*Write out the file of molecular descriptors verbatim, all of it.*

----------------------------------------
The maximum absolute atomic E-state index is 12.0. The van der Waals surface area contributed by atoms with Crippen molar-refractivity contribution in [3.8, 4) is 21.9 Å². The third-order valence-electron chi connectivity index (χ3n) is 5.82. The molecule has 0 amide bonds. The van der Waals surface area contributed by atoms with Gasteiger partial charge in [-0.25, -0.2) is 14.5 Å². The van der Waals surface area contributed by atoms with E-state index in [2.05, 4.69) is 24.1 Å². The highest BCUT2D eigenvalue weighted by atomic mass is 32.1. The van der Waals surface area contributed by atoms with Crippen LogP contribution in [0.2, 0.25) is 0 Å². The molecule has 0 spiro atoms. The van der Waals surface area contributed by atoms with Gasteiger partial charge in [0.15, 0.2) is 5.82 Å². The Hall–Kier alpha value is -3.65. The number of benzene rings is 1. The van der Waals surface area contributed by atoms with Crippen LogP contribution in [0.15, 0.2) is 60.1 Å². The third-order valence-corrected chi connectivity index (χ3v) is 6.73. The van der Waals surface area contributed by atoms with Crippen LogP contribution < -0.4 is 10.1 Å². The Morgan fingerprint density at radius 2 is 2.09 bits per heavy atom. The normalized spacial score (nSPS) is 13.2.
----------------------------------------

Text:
The maximum absolute atomic E-state index is 12.0. The van der Waals surface area contributed by atoms with Crippen molar-refractivity contribution in [3.8, 4) is 21.9 Å². The third-order valence-electron chi connectivity index (χ3n) is 5.82. The molecule has 0 amide bonds. The van der Waals surface area contributed by atoms with Gasteiger partial charge in [-0.25, -0.2) is 14.5 Å². The van der Waals surface area contributed by atoms with E-state index in [2.05, 4.69) is 24.1 Å². The highest BCUT2D eigenvalue weighted by atomic mass is 32.1. The van der Waals surface area contributed by atoms with Crippen LogP contribution in [0.2, 0.25) is 0 Å². The molecule has 0 spiro atoms. The van der Waals surface area contributed by atoms with Gasteiger partial charge in [0.15, 0.2) is 5.82 Å². The Hall–Kier alpha value is -3.65. The number of benzene rings is 1. The van der Waals surface area contributed by atoms with Crippen LogP contribution in [0.15, 0.2) is 60.1 Å². The third-order valence-corrected chi connectivity index (χ3v) is 6.73. The van der Waals surface area contributed by atoms with Crippen LogP contribution < -0.4 is 10.1 Å². The Morgan fingerprint density at radius 2 is 2.09 bits per heavy atom. The normalized spacial score (nSPS) is 13.2.